Recently, during a discussion about the potential move of the EXP3 conference to NY, Doug Rushkoff, a commentator, futurist & author (and, by way of full disclosure, an advisor to BEL), reminded the group It could be valuable to bring the notion of "experience" beyond the idea of retail place. He pointed out “As I've come to understand it, experience is something that occurs in time more than space.”
What happens to the experience of a place like SOHO when it changes dramatically? How do you create the appropriate urban renewal opportunities for businesses, while striving to maintain the 'personality' of the place that made it so special in the 1st place?
Speaking of places that should have been truly special, have you been to the new Time Warner Center? Here was a project that could have been an incredible gateway to the upper West Side & Central Park, and instead is usually described as a mall! Talk about a place w/o a sense of place! I mean, it's beautiful throughout & it does have the best Whole Foods on the planet (if not the galaxy), but it seems almost devoid of a soul. To me, it doesn't make a unique statement on it's own, nor is it particularly a uniquely NY experience. It's a very pretty mall. Now, to be very fair, I hear that some of the stores are doing quite well -- is it possible that creating a place with a soul isn't necessary to be successful?
I’m happy to say that a new neighborhood, Nolita, has become the new SOHO in many ways. It’s filled with many great, small boutiques, lots of cool restaurants and kinds of places that make it become a unique experience. And, of course, new “SOHO’s” are appearing in many new neighborhoods throughout the city. That’s the great thing about the world. We’ll always find a time and place for great experiences!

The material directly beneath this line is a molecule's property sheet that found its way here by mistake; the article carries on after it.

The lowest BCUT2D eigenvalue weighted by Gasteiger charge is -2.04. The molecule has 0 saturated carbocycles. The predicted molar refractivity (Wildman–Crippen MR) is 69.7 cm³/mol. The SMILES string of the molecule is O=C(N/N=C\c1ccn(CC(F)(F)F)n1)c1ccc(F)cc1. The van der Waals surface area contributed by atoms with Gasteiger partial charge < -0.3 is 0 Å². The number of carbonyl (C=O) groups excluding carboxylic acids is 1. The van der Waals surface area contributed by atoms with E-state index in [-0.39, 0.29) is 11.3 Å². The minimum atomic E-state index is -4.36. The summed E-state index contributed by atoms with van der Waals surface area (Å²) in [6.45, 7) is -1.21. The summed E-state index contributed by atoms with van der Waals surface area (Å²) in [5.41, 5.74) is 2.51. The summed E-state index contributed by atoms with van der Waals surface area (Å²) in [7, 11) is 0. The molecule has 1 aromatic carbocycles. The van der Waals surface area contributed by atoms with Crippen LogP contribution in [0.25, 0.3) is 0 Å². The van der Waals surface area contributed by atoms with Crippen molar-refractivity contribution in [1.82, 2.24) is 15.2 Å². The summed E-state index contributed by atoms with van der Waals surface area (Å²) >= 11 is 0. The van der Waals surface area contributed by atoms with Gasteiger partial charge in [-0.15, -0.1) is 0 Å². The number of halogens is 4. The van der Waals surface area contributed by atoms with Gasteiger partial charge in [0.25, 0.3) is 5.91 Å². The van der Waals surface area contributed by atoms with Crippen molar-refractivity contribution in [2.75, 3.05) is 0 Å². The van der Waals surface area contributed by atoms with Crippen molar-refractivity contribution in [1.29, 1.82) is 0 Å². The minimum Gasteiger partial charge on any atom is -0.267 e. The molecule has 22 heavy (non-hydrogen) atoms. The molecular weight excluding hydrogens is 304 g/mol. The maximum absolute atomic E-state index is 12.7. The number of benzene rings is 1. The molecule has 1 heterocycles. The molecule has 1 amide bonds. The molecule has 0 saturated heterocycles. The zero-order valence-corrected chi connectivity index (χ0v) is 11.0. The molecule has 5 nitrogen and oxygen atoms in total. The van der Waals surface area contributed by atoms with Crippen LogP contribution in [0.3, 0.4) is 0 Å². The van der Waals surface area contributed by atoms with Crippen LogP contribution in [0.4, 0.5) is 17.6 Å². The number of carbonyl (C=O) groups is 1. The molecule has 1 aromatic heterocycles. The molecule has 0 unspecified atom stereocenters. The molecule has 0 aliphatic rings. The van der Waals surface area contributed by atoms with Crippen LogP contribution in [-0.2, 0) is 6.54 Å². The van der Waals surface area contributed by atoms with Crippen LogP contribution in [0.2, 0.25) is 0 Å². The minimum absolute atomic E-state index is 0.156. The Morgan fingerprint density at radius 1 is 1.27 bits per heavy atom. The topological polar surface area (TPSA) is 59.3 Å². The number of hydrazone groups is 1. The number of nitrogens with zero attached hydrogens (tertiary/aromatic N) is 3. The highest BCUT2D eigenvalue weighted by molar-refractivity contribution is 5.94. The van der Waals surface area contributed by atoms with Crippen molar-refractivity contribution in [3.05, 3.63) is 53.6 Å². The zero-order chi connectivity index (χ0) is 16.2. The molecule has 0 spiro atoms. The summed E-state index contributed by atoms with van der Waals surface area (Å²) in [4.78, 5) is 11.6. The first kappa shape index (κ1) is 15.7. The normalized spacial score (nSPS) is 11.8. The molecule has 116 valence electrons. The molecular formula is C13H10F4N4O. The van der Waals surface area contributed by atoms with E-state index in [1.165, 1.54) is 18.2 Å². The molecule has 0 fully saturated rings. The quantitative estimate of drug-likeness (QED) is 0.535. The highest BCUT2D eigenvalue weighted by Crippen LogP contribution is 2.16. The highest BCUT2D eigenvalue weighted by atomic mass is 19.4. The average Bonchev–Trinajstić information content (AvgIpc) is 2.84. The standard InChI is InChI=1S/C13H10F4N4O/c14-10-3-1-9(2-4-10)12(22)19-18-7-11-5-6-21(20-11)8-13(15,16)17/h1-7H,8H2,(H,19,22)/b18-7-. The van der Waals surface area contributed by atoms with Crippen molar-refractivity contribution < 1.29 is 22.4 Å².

The Real Privacy Issue
Online privacy. It's in our headlines every day. We talk about it at trade shows; over lunch and even the government is getting involved. How can it controlled? Who can use your information? Whose information can you use? The Child Privacy Act has gone into effect and it will have a major impact on how we collect information online. The recent outcry over Doubleclick's collection and use of user information is a testament to how we feel about our information and what people do with it on the net. All of this activity being built around the information that we can gather about what people do; like; click and buy. We know all about them and they seem to be sending us a message that they don't like that.